As a Leader, Choose Coaching Over Advice Giving

How to Not Confuse Coaching with Advice Giving- Fierce, Inc.

Imagine a direct report comes to you and needs to discuss a problem they’ve wanted to solve for months, and they ask you for your help.

How do you move forward with the conversation?

First, be aware as a leader that this is a great opportunity to engage in a coaching conversation that could develop your direct report.

Second, realize that there are some pitfalls to keep in mind when moving forward with the conversation. A major one being that there may be a temptation to immediately jump in and start giving advice.

Moving straight to giving advice can be very appealing. For one, from your outside position, the path forward seems so obvious. The inclination is to tell your direct report next steps, which allows you to get back to your own task at hand.

One of the issues with sharing how to solve their problems is that you are not helping to foster that person’s problem solving skills.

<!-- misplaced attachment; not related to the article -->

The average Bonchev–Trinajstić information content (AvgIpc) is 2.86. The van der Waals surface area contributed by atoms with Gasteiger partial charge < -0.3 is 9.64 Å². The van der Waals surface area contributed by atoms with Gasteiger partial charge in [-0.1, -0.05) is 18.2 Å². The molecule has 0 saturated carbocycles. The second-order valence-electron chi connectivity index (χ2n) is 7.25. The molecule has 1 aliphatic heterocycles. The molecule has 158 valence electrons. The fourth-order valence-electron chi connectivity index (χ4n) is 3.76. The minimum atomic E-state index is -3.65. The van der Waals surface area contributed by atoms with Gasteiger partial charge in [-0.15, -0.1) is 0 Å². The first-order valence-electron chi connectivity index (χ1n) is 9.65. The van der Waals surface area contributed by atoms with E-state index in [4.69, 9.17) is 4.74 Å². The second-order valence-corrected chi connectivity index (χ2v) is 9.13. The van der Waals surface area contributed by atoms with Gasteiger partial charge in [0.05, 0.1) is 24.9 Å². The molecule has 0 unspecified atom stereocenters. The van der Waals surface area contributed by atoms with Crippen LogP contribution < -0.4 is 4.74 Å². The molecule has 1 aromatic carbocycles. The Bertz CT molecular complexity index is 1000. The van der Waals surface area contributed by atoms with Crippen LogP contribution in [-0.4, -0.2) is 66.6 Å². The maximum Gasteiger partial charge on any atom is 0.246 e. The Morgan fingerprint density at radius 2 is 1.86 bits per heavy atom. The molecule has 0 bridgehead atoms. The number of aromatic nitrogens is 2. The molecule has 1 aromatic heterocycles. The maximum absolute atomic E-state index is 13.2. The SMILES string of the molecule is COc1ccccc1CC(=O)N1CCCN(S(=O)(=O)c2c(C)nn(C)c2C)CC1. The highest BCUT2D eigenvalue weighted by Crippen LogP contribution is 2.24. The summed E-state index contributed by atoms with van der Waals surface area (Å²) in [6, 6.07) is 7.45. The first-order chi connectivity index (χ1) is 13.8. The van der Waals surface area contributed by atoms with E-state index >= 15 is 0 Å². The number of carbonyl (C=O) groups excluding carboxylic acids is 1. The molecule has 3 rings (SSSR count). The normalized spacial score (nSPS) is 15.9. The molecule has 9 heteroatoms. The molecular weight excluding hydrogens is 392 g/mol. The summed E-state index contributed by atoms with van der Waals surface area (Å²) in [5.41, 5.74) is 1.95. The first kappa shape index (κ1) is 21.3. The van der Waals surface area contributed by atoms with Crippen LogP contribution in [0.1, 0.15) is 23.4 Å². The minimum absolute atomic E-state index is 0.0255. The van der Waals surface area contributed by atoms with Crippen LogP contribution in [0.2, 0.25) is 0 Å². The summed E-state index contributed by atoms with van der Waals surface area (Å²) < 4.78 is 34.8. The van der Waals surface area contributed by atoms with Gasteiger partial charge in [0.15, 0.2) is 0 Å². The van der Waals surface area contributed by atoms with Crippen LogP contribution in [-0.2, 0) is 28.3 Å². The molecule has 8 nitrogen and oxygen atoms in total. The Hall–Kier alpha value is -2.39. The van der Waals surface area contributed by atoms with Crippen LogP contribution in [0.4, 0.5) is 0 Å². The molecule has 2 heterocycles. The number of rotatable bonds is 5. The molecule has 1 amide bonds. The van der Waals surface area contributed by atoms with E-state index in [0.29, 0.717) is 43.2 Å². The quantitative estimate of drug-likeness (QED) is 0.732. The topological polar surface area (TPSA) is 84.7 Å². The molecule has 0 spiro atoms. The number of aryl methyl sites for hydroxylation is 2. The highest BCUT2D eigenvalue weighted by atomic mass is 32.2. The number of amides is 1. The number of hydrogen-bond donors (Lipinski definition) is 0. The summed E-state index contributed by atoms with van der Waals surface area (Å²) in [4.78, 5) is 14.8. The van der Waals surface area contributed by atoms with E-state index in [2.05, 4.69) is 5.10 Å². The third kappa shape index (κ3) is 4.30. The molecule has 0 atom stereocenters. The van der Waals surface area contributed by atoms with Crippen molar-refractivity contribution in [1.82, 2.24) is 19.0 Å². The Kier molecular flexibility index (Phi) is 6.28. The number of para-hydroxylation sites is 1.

In the Fierce Coaching Model, we discuss Princeton psychologist and Nobel Prize winner, Daniel Kahneman’s research that shows people react emotionally first and rationally second. Meaning, if you impose advice on a coachee, and that person is not emotionally connected to it, more than likely that person will be back in your office looking for help on the same issue sooner rather than later.

Truly successful coaching conversations provide epiphanies by engaging both the heads and the hearts of the coachee.

To do this, the coach must listen more and talk less. The conversation allows the coachee space to dive deeper into the issue, and the coach is there to ask specific and poignant questions that inspire the coachee to identify the issue, determine impact, and work out next steps.

A successful coaching conversation helps the person generate insight to both intellectually and emotionally connect to their resolution.

Does this mean you shouldn’t give advice?

Absolutely not.

As a leader, it means being emotionally aware and transparent about what you are doing. If someone asks for your help, allow them to work through that issue and help facilitate the conversation with thoughtful questions. If they then directly ask for your advice, give it to them! The power comes from knowing the difference between the two.

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